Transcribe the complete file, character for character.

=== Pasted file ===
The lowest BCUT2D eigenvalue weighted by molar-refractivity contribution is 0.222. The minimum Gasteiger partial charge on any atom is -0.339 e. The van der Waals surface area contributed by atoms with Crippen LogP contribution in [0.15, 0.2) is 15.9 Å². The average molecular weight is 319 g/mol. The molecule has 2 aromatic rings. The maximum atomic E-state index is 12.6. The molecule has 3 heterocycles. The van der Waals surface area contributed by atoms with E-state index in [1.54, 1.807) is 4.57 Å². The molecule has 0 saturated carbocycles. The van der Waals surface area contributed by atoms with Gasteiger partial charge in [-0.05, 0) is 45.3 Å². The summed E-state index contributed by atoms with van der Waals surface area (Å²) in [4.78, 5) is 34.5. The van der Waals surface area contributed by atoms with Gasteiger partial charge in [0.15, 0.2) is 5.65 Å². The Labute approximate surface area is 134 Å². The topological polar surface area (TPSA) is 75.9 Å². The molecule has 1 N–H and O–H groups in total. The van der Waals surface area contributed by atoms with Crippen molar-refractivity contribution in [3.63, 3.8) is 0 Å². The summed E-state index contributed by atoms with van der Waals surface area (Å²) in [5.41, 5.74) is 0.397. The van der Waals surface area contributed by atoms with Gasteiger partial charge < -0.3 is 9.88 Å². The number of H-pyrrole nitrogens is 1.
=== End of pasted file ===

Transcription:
The lowest BCUT2D eigenvalue weighted by molar-refractivity contribution is 0.222. The minimum Gasteiger partial charge on any atom is -0.339 e. The van der Waals surface area contributed by atoms with Crippen LogP contribution in [0.15, 0.2) is 15.9 Å². The average molecular weight is 319 g/mol. The molecule has 2 aromatic rings. The maximum atomic E-state index is 12.6. The molecule has 3 heterocycles. The van der Waals surface area contributed by atoms with E-state index in [1.54, 1.807) is 4.57 Å². The molecule has 0 saturated carbocycles. The van der Waals surface area contributed by atoms with Gasteiger partial charge in [-0.05, 0) is 45.3 Å². The summed E-state index contributed by atoms with van der Waals surface area (Å²) in [4.78, 5) is 34.5. The van der Waals surface area contributed by atoms with Gasteiger partial charge in [0.15, 0.2) is 5.65 Å². The Labute approximate surface area is 134 Å². The topological polar surface area (TPSA) is 75.9 Å². The molecule has 1 N–H and O–H groups in total. The van der Waals surface area contributed by atoms with Crippen molar-refractivity contribution in [3.63, 3.8) is 0 Å². The summed E-state index contributed by atoms with van der Waals surface area (Å²) in [5.41, 5.74) is 0.397. The van der Waals surface area contributed by atoms with Gasteiger partial charge < -0.3 is 9.88 Å². The number of H-pyrrole nitrogens is 1.